It's the National Year of Reading. Just as well, as one in four adults say they haven't read a book in at least a year. With so many other ways to get information these days, do we still need books?
By Denise Winterman
BBC News Magazine
When did you last pick up a book to hunt out a nugget of information instead of Googling it? Or read a novel instead of powering up the PlayStation or the telly?
Some time ago, quite possibly, especially if you're a man and aged 16 to 24 - half haven't read a single book in the past 12 months, making this group the least likely to read books, according to government statistics.
The rest of us aren't much better. And some, including Victoria Beckham, claim never to have read a book at all.
Yet books are hyped as life changing and a way out of crime, poverty and deprivation by Prime Minister Gordon Brown, who launched the National Year of Reading on Wednesday. Quite simply, they have the potential to open up new worlds for the reader.
WHERE AND WHEN WE READ
On way to work
In the bath
On the toilet
Source: Bedtime Reading Week
So why don't more of us make use of these repositories of knowledge and, with so much information to be gleaned online and from the TV, do we need to read books any more?
"They're vital to learning. Half the population don't go to football matches but that doesn't make football any less important," says Professor John Sutherland, who has chaired the Booker prize judging panel.
Books are essential because at their very heart is the storage of information, he says.
"The best storage system we have is the book. Few artefacts have lasted as enduringly - and few will. If you dropped Chaucer into the middle of Oxford Street today he wouldn't have a clue what was going on, but if you took him to a bookshop he'd know exactly what they were, even be able to find his own work."
Sum of knowledge
And every book has a part to play in our accumulation of knowledge, right down to autobiographies by the likes of Peter Andre and Kerry Katona.
"Books are an eco-system, the bad ones make the good ones possible," says Prof Sutherland. "Victoria Beckham's autobiography pays for likes of Andrew Motion."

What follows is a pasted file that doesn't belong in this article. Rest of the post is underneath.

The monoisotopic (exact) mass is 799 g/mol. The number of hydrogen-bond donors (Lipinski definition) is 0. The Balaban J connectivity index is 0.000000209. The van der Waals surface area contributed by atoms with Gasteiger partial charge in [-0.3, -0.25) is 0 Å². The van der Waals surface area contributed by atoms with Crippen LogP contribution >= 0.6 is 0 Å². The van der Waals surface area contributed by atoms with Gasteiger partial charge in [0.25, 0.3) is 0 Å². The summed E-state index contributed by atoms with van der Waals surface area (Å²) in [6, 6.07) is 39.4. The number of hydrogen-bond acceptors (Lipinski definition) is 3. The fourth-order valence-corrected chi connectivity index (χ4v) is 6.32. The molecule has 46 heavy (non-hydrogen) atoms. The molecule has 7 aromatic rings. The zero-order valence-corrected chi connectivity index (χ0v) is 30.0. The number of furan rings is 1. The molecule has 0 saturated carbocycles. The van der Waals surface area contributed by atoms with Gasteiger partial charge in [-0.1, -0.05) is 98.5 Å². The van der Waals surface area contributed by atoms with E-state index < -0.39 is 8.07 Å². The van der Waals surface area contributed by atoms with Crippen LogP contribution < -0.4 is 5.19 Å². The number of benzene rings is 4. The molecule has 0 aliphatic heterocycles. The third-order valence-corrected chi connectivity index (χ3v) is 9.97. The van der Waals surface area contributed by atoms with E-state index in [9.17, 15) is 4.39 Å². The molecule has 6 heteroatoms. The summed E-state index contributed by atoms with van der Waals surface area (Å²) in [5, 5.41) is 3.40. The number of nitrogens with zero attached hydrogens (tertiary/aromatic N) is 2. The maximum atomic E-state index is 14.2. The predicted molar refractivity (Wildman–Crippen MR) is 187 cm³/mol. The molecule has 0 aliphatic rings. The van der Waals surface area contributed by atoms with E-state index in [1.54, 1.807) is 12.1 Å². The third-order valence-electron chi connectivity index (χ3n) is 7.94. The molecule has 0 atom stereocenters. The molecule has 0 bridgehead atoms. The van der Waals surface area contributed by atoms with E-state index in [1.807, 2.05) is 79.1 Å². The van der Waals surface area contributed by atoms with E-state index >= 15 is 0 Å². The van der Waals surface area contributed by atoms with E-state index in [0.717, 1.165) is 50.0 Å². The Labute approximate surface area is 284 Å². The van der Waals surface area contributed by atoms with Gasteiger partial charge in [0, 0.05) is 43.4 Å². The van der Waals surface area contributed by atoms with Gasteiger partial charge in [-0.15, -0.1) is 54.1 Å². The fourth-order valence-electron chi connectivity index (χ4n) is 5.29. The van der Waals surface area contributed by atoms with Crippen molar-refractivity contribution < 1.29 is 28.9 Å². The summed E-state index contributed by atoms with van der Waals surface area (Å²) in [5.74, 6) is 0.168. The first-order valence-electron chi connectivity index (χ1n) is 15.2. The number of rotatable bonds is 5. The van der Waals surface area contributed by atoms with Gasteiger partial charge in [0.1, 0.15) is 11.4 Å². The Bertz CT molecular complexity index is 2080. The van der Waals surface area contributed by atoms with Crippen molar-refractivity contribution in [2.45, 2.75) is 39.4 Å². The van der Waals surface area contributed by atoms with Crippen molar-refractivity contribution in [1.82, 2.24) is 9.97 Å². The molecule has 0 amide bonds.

Writes books, doesn't read them
But while books have great cultural value, others argue that you don't have to read them to be intelligent and knowledgeable.
"I didn't read a book last year and don't know when I will read one," says Jamie Sharp, 37. "That doesn't make me illiterate or stupid, I just get my information in other ways.
"I read a paper everyday and use the internet. That probably makes me better informed than a lot of book readers out there. They may read a book but it's just as likely to be David Beckham's autobiography as it is Shakespeare."
And reading involves intellectual snobbery, he says. "It always has to be about certain types of books. Often people just read them because they think they should, not because they want to. Sometimes they pretend to have read them to look intelligent."
He has a point - 40% of people admit to lying about having read certain books, according to a study published last year by the Museums, Libraries and Archives Council. And half read the classics just because we think it makes us look more intelligent.
Basically, not everyone is a natural reader. Books have also lost their "chic", according to some.
"If you try and sell your house, estate agents will tell you to get rid of the books, they are viewed as tired and middle aged," says Prof Sutherland.
Some books do booming business
Despite this, book sales in the UK are huge and on the rise. Last year we bought an estimated 338 million books, at a cost of £2,478m. This was 13% higher by both volume and value than five years ago, according to the Book Marketing Limited's latest Books and the Consumer survey.
It appears that while books might be disappearing from our homes, they are still a treasured part of our culture.
"Britain produces more titles per person than any other country in the world," says Prof Sutherland. "That's the real measure of how important they are to us."
Books are important, but it's reading itself is an essential skill, says Honor Wilson-Fletcher, project director for the National Year of Reading.
"It's not for nothing that books have been burned over the centuries," she says. "They are repositories of ideas and ideas empower people and broaden their horizons.
"But because the cultural landscape is changing so much we need to recognise every variety of reading and acknowledge being able to read has never been so important.
"No medium is less important than any other, be it a classic novel, Scott's last message from the North Pole, one of Morrissey's lyrics or graffiti on a wall - they can all educate and change lives. This is not a year of worthiness, it's a year of reading."